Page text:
Division of Sleep Medicine | Sleep Medicine (harvard.edu)

Research supported by Biomere expertise and resources:
Optimized Signal Flow through Photoreceptors Supports the High-Acuity Vision of Primates: Neuron (cell.com)

Molecular Classification and Comparative Taxonomics of Foveal and Peripheral Cells in Primate Retina: Cell

Societies and Meetings:
The Association for Research in Vision and Ophthalmology (arvo.org)

Society for Neuroscience – Website Home Page (sfn.org)

SRBR: Society for Research on Biological Rhythms

Home – Sleep Research Society

Dr. Crusoe Nan, MD, PhD, DABT
Chief of Neuropharmacology

JOINN Laboratories
Suzhou, China

Dr. Crusoe Nan will be presenting:
Production and Verifications of MPTP Induced Parkinson’s Disease in Non-human Primates

Crusoe gained his MD from Wuhan University School of Medicine, his PhD in Neuroscience from Fudan University Shanghai Medical School, and had been practicing Neurosurgical clinics before going to University of Minnesota at Twin Cities for his post-doctoral research in Neuroscience, where he got DABT. In 2017 he returned to China and joined Joinn Laboratories in Suzhou, where he acts as the Chief of Neuropharmacology and aims to set up a complete Neuro-behavioral assessment system for non-human primate models with CNS diseases.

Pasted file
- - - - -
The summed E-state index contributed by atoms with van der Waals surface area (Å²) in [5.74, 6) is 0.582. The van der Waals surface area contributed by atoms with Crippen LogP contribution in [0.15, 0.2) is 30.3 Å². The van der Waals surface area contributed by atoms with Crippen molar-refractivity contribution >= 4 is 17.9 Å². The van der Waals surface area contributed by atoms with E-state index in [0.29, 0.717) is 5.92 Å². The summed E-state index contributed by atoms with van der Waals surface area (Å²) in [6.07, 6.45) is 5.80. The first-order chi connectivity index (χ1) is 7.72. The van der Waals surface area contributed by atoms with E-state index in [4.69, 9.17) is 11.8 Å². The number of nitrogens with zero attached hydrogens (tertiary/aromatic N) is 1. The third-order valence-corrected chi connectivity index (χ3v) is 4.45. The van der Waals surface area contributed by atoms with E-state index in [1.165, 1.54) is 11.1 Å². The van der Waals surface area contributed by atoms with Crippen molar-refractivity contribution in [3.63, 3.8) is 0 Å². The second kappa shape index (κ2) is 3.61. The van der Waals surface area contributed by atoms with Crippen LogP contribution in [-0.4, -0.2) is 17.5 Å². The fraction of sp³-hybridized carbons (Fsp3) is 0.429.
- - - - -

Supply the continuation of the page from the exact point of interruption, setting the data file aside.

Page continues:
Networking Opportunities

Breakfast, lunch and networking breaks will be provided during the day.


Facility Tour
The Biomere west coast vivarium is a five-minute walk from the symposium hall in the JOINN Innovation Park. We will be hosting a short tour for those who are interested.

Dinner Cruise on Berkeley Harbor
Join us for a networking dinner post-event aboard the Sunset Hornblower on Berkeley Harbor (must register for the cruise in advance. Limited seating).

Dinner Cruise Shuttle
A transport has been arranged to shuttle our guests from the symposium hall entrance to the Doubletree Berkeley Marina, and back after dinner cruise.

Shuttle Arrives at Symposium Hall and Symposium Hall Parking Lot
Shuttle Departs Symposium Hall and Symposium Hall Parking Lot
Shuttle Arrives at Doubletree Berkeley Marina
Boarding Begins / Sunset Hornblower
Boat Departs Berkeley Marina
Boat Returns to Berkeley Marina
Shuttle Arrives at Berkeley Marina
Shuttle Departs for Symposium Hall and Symposium Hall Parking Lot
Shuttle Arrives at Symposium Hall and Symposium Hall Parking Lot